The year of AI
The potential of Artificial Intelligence (AI) to transform many aspects of our lives, from business processes and supply chains to healthcare and employment, is immense, as evidenced by the rapid success of ChatGPT (or Chat Generative Pre-Trained Transformer).
Launched just three months prior, this language-model chatbot already had an estimated 100 million users in January. AI also has a great deal of potential to revolutionize, for example, the medical field, from preventative health apps and wearables to research paper-writing and summarizing patient health records. From diagnosis and clinical decision-making to hospital data management, AI in medicine is set to unlock vast opportunities.
Meanwhile, achieving a harmonious equilibrium between encouraging creativity and ensuring conscientious AI utilization requires a comprehensive understanding of generative models’ strengths and restrictions, plus creating regulations for their moral application. This tricky act necessitates collaboration between product makers, service suppliers, and users.
Why we need regulation
AI presents an array of far-reaching benefits with its potential to amplify the capabilities of existing technology. When properly trained, algorithms can make non-prejudiced decisions, accelerate procedures and make them more effective, resolve intricate matters, and offer several other likely advantages to society. However, AI can also present several difficulties and risks, including cyber-attacks, illegitimate use of autonomous weapons, likely mishandling of models due to lack of proper training, and more.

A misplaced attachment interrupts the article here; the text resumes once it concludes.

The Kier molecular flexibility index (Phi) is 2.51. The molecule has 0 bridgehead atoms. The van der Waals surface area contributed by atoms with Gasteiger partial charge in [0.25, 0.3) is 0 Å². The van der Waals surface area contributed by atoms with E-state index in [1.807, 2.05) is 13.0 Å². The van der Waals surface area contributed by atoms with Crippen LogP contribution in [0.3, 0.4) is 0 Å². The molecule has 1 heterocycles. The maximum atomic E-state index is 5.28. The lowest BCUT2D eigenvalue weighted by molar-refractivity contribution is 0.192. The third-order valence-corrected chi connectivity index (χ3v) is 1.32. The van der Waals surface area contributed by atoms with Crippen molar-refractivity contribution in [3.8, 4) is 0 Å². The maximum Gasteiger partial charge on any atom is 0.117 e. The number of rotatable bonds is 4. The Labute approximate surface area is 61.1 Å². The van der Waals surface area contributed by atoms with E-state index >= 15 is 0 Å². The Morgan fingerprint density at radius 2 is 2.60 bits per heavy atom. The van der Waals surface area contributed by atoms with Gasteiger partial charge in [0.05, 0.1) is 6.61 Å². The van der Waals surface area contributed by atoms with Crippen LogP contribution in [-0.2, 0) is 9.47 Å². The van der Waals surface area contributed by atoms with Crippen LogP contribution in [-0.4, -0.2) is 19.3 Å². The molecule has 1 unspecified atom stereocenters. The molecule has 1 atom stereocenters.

The United States was looking to pass formal regulations to provide clear guidance for industry and protect society while also making room for innovation. Government policies should prevent abuses and misuse of technologies, and outright bans should be avoided, so the industry can collaborate with governments and academia to find sustainable solutions.
Photo illustration: Freepik
Investments, infrastructure, and training are essential for the workforce, and setting proper regulations on AI development and use will keep the world safer. US agencies such as NIST, the DoD, and DHS should set baseline safety standards and protocols to safeguard against potential risks like cyber security threats, misinformation, and disinformation.
Establishing the rules
In early April 2023, the US made shy steps toward AI regulation. According to a report from the Guardian, the United States Department of Commerce recently issued a request for public contributions to develop accountability mechanisms for artificial intelligence. They seek help in offering American policymakers a valuable structure for evaluating the technology.
The “Bill of rights” presented by the Biden administration encompasses five key elements for businesses to bear in mind while creating Artificial Intelligence (AI) systems: safeguarding data privacy, preventing algorithmic bias, and maintaining clarity on the usage and implementation of an automated technology. To enhance security and foster public confidence, the National Institute of Standards and Technology introduced an AI risk management structure, a series of optional guidelines that organizations can adopt to minimize possible hazards.
To date, chatbots and other AI technologies have been widely embraced by businesses in numerous sectors, regardless of apprehensions related to privacy, misinformation, and lack of insight into the training process. This has been facilitated by the absence of any restrictive federal regulation or framework governing the release of these AI tools, allowing for the rapid adoption of solutions such as ChatGPT.
Where is Europe in all of this?